The book is 545 pages long. There is no table of contents; there is no index. Other than the cover, there is no art. Internal organization is lacking (for instance, creature listings are not alphabetized). Obviously, Holland's word processing expertise does not extend to the use of a spell checker.

Somewhere, Mike Mearls breathes a sigh of relief.

There are only so many hours in a day and there is so much to deride. (A text search for the phrase “anal circumference” does not yield any hits, so at least it’s not a hack of F.A.T.A.L.) Rest assured, Thoul's Paradise shall soon revisit The Realms of Atlantasia.

Heaven forfend I should conclude this post without mention of elf sex. Recently, around the blogs, there has been some discussion of the sexual mores of Atlantasian elves. Page 3 of 'The Game Master's Bible' states:

On Atlantasia, you will NEVER find a half-breed elf (if a female elf was ever raped by another race she would commit suicide).

From this remark, we assume that elves are not attracted to other races but, since there is a possibility that an elf may be raped, other races may be attracted to elves. We also assume that elves are inter-fertile with these other races or else there would be no concern that a half-breed might result from a rape. What if a non-elf used a disguise (magical or conventional) to appear like an elf and thus engage in consensual relations? I mean, there's more than one way to shag an elf.

Monday, November 28, 2011

Book Review: The New Death and others

Even though this blog has been in existence for less than a month, I have been asked to write a book review. Naturally, I feel it is my duty to apprise my cherished readership about RPG related products they may find of use. The New Death and others * is not a set of rules, or a module, or a game supplement per se, but the author asked that I provide “either a normal book review, or a review of its suitability as gaming inspiration.” Well, 'gaming inspiration' certainly falls within the purview of this blog. Also, why write a blog and turn down free swag? (If Raggi is reading this, my sensibilities would not be offended by a complementary copy of Carcosa.) Thus I present my humble commentary.

The New Death and others (hereinafter 'New Death') is an e-book that collects short stories, poems, and vignettes by James Hutchings. This is the same James Hutchings who is responsible for the 'Age of Fable' website. (For the record, 'Age of Fable' earned a place on my Links page before Hutchings contacted me about New Death.) The short stories are indeed short; I think the longest runs no more than six pages. Make no mistake, I consider this a good thing. As the Bard said, “Brevity is the soul of wit.” I would think that someone traveling for the holidays might appreciate this format since it allows the reader to frequently start and stop without having to consider a given piece within the context of a longer narrative.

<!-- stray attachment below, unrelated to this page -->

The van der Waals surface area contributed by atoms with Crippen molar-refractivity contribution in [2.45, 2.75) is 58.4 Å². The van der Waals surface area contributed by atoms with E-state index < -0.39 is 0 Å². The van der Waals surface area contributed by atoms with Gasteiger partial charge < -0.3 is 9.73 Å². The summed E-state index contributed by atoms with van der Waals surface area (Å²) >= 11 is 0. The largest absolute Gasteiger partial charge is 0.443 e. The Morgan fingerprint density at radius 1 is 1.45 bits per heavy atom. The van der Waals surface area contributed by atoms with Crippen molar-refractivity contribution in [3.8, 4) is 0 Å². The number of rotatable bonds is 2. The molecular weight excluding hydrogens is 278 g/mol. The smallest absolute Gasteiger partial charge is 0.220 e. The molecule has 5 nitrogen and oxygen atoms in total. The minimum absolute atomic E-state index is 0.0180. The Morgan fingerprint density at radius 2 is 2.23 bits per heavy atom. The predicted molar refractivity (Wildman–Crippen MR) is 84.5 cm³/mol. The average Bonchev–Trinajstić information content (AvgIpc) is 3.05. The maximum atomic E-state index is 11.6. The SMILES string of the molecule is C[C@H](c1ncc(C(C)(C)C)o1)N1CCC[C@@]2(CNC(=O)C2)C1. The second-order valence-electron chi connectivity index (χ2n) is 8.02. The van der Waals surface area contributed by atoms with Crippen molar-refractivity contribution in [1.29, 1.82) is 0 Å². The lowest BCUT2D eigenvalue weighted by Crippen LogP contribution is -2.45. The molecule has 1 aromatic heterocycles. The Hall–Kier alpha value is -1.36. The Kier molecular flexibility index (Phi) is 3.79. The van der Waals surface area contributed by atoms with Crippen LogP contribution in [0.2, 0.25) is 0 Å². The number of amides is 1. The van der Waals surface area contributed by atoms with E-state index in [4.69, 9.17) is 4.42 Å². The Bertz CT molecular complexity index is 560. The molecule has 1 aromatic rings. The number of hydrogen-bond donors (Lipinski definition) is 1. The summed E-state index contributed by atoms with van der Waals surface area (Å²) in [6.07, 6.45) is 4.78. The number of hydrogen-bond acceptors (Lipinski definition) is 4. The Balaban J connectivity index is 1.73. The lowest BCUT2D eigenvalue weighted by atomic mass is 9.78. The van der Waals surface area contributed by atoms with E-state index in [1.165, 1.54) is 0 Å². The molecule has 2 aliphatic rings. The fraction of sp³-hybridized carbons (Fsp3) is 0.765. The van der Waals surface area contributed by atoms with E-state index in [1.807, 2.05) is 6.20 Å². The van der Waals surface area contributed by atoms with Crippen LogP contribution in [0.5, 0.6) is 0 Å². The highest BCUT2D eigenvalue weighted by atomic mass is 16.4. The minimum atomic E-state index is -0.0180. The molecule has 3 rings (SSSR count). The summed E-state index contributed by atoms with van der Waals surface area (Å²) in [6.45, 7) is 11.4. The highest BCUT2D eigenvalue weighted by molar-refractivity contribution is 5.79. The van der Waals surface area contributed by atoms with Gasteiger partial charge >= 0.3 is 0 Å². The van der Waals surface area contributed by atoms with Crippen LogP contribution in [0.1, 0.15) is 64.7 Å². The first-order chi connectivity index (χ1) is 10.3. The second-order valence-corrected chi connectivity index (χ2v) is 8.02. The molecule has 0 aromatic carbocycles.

Among the poems, there are some that are based on stories by Howard, Lovecraft, Smith, and Dunsany. The influence of these staples of fantasy literature extends beyond Hutchings' poems and into his prose. (Perhaps I am mistaken, but there seems to be a hint of Borges as well.) I'm afraid that my appreciation of poetry is not what it could be. I make this disclaimer because my lack of praise for the poetry should not be interpreted necessarily as a deficit of merit, but as a deficit of my ability to evaluate such.

In “Everlasting Fire,” mention is made that making puns is the Eighth Deadly Sin. If this were indeed so, Hutchings would be on death row right now. Some of his stories (such as “The New God”) turn on a pun while others (such as “The Adventure of the Murdered Philanthropist”) are infested with them. If puns are to the reader's taste, then the reader is in store for a feast. Personally, I prefer them in small doses if they must be included in my literary diet at all.

All in all, there is a respectable variety of stories and there is little conceptual repetition. Some stories are cute and some are clever. With certain exceptions, New Death supplies as much gaming inspiration as any work of imaginative fiction. In my opinion, these exceptions are what sets New Death apart from 'any work' and permits me to add this book to the 'thoul approved' reading list. These exceptions are the stories (and one poem) that regard Telelee.

Telelee is Hutchings' outstanding setting that incorporates the city of Telelee and the wider world beyond. “How the Isle of Cats Got Its Name” provides the following description of the city:

...Telelee is as the sea into which all rivers flow, or the market where all gather, or as some moralists have it, the lowest point in all the world, to which all base matter must descend.